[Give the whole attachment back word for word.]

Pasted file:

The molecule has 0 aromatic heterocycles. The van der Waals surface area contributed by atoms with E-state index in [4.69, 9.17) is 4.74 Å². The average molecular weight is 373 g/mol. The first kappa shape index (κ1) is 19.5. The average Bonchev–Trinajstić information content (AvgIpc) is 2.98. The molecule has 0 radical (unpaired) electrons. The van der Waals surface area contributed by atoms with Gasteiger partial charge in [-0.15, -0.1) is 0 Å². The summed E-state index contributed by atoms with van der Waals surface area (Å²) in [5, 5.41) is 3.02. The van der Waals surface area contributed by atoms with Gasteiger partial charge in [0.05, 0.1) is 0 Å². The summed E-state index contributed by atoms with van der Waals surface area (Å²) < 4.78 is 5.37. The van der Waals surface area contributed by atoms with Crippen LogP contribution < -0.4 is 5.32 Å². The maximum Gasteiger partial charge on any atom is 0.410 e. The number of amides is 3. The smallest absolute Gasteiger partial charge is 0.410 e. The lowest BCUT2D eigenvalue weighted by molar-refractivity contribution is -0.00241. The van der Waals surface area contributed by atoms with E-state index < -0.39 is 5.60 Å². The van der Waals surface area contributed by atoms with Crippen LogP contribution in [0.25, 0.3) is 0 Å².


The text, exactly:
The molecule has 0 aromatic heterocycles. The van der Waals surface area contributed by atoms with E-state index in [4.69, 9.17) is 4.74 Å². The average molecular weight is 373 g/mol. The first kappa shape index (κ1) is 19.5. The average Bonchev–Trinajstić information content (AvgIpc) is 2.98. The molecule has 0 radical (unpaired) electrons. The van der Waals surface area contributed by atoms with Gasteiger partial charge in [-0.15, -0.1) is 0 Å². The summed E-state index contributed by atoms with van der Waals surface area (Å²) in [5, 5.41) is 3.02. The van der Waals surface area contributed by atoms with Gasteiger partial charge in [0.05, 0.1) is 0 Å². The summed E-state index contributed by atoms with van der Waals surface area (Å²) < 4.78 is 5.37. The van der Waals surface area contributed by atoms with Crippen LogP contribution < -0.4 is 5.32 Å². The maximum Gasteiger partial charge on any atom is 0.410 e. The number of amides is 3. The smallest absolute Gasteiger partial charge is 0.410 e. The lowest BCUT2D eigenvalue weighted by molar-refractivity contribution is -0.00241. The van der Waals surface area contributed by atoms with E-state index < -0.39 is 5.60 Å². The van der Waals surface area contributed by atoms with Crippen LogP contribution in [0.25, 0.3) is 0 Å².